Huffman Encoding

Huffman encoding is a method for lossless compression of information. Huffman once asked himself, “What’s the smallest number of bits I can use to store an arbitrary piece of text?”. This coding format was his answer. Imagine you have to store this text:

a b c d e

In a normal scenario each character would take up 1 byte of space:

a: 01100001
b: 01100010
c: 01100011
d: 01100100
e: 01100101

This is based on ASCII to binary mapping. But what if we could come up with a custom mapping?

# Mapping

000: 01100001
001: 01100010
010: 01100011
100: 01100100
011: 01100101

Now we can store the same text using way fewer bits:

a: 000
b: 001
c: 010
d: 100
e: 011

This is all well and good but what if we want to take even less space? What if we were able to do something like this:

# Mapping
0:  01100001
1:  01100010
00: 01100011
01: 01100100
10: 01100101

a: 0
b: 1
c: 00
d: 01
e: 10

Huffman encoding allows us to use this sort of variable-length mapping. It takes some input data, maps the most frequent characters to the smaller bit patterns and least frequent characters to larger bit patterns, and finally organizes the mapping into a binary tree. In a JPEG we store the DCT (Discrete Cosine Transform) information using Huffman encoding. Remember I told you that using delta encoding for DC values helps in Huffman Encoding? I hope you can see why now. After delta encoding, we end up with fewer “characters” to map and the total size of our Huffman tree is reduced.

Tom Scott has a wonderful video with animations on how Huffman encoding works in general. Do watch it before moving on.

A JPEG contains up to 4 Huffman tables and these are stored in the “Define Huffman Table” section (starting with 0xffc4). The DCT coefficients are stored in 2 different Huffman tables. One contains only the DC values from the zig-zag tables and the other contains the AC values from the zig-zag tables. This means that in our decoding, we will have to merge the DC and AC values from two separate matrices. The DCT information for the luminance and chrominance channel is stored separately so we have 2 sets of DC and 2 sets of AC information giving us a total of 4 Huffman tables.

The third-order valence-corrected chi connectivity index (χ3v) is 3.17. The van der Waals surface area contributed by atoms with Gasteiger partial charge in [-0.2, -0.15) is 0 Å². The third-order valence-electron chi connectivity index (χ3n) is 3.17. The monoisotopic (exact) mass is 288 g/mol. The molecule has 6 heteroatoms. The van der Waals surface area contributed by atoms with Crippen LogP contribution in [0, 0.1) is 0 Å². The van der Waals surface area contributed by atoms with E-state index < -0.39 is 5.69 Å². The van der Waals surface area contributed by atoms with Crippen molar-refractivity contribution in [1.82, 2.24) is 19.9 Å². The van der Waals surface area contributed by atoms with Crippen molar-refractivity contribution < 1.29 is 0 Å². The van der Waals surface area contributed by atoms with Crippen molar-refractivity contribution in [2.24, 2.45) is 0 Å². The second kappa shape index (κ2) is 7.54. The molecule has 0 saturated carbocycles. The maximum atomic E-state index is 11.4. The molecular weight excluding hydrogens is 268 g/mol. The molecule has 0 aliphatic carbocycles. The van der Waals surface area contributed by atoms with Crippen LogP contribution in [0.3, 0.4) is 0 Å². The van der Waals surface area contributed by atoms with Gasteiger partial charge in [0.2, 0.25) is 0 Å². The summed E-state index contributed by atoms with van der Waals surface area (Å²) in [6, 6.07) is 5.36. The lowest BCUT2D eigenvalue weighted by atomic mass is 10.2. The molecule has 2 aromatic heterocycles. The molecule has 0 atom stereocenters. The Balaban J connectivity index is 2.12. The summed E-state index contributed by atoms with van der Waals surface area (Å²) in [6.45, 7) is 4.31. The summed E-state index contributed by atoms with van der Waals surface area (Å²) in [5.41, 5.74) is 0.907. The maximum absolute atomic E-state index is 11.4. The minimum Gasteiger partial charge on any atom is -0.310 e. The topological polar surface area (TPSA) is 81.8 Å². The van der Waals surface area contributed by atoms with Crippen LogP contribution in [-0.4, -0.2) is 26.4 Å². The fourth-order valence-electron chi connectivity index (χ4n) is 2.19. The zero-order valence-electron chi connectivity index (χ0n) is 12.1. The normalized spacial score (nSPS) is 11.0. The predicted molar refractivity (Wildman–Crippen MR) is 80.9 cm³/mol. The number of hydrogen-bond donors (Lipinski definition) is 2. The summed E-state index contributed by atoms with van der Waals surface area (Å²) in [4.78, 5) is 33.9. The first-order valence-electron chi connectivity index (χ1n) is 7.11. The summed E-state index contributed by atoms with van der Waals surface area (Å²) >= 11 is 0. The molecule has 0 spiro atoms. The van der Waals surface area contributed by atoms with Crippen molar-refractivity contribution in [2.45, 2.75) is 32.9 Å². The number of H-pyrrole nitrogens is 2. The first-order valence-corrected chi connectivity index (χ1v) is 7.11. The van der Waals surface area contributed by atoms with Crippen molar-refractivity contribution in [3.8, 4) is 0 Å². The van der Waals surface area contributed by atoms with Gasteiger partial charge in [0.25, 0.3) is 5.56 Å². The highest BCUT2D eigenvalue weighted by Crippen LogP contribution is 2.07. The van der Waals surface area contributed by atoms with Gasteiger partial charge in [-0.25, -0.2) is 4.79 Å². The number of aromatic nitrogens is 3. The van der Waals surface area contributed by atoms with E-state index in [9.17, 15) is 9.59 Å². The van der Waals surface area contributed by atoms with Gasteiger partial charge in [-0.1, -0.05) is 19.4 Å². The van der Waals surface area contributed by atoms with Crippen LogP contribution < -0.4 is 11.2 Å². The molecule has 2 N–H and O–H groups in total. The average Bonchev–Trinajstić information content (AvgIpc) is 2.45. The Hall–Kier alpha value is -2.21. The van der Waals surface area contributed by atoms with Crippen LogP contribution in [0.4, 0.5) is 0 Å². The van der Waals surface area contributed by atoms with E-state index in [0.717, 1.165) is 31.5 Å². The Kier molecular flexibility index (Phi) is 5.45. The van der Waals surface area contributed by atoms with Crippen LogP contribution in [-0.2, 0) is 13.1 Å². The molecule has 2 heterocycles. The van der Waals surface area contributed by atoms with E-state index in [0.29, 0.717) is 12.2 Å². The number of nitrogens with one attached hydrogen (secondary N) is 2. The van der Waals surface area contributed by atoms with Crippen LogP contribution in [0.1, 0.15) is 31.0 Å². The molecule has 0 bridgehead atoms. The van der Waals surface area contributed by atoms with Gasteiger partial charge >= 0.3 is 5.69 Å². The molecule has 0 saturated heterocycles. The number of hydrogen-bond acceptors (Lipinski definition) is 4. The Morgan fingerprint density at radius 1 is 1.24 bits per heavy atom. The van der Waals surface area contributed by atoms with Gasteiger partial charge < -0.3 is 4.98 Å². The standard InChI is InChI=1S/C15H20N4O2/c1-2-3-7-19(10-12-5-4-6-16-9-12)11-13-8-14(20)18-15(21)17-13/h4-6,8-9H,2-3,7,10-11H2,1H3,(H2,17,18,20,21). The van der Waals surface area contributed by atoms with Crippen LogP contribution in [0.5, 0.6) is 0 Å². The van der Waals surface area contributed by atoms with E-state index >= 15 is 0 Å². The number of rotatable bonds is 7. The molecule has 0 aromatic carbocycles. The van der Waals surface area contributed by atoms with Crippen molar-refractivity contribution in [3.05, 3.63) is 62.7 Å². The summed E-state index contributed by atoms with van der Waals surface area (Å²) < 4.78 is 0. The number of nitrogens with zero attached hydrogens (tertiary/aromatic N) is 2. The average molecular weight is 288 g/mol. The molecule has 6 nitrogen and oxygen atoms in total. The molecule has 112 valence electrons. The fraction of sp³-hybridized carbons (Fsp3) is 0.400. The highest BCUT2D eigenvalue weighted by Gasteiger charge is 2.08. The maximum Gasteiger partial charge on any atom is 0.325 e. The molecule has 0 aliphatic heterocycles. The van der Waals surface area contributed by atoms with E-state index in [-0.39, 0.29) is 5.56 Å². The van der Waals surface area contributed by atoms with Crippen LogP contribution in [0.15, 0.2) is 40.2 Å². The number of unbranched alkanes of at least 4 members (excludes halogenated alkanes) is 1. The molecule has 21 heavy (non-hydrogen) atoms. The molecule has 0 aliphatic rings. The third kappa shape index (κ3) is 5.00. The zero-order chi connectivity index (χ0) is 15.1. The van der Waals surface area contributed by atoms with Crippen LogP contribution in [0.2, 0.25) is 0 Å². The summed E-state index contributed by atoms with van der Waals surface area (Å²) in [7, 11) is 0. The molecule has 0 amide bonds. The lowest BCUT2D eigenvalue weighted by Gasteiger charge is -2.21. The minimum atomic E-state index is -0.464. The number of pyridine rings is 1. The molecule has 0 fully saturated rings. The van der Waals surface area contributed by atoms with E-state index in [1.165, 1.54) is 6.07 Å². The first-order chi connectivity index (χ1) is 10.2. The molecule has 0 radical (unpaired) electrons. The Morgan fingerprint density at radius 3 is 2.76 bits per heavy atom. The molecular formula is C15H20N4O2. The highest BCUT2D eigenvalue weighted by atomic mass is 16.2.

In a greyscale image, we would have only 2 Huffman tables (1 for DC and 1 for AC) because we don’t care about the color. As you can already imagine, 2 images can have very different Huffman tables so it is important to store these tables inside each JPEG.

So we know the basic details of what a JPEG image contains. Let’s start with the decoding!

JPEG decoding

We can break down the decoding into a bunch of steps:

  1. Extract the Huffman tables and decode the bits
  2. Extract DCT coefficients by undoing the run-length and delta encodings
  3. Use DCT coefficients to combine cosine waves and regenerate pixel values for each 8x8 block
  4. Convert YCbCr to RGB for each pixel
  5. Display the resulting RGB image

JPEG standard supports 4 compression formats:

  • Baseline
  • Extended Sequential
  • Progressive
  • Lossless

We are going to be working with the Baseline compression and according to the standard, baseline will contain the series of 8x8 blocks right next to each other. The other compression formats layout the data a bit differently. Just for reference, I have colored different segments in the hex content of the image we are using. This is how it looks:


Extracting the Huffman tables

We already know that a JPEG contains 4 Huffman tables. This is the last step in the encoding procedure so it should be the first step in the decoding procedure. Each DHT section contains the following information:

Field Size Description
Marker Identifier 2 bytes 0xff, 0xc4 to identify DHT marker
Length 2 bytes This specifies the length of Huffman table
HT information 1 byte bit 0..3: number of HT (0..3, otherwise error)
bit 4: type of HT, 0 = DC table, 1 = AC table
bit 5..7: not used, must be 0
Number of Symbols 16 bytes Number of symbols with codes of length 1..16, the sum(n) of these bytes is the total number of codes, which must be <= 256
Symbols n bytes Table containing the symbols in order of increasing code length ( n = total number of codes ).

Suppose you have a DH table similar to this (src):

Symbol Huffman code Code length
a 00 2
b 010 3
c 011 3
d 100 3
e 101 3
f 110 3
g 1110 4
h 11110 5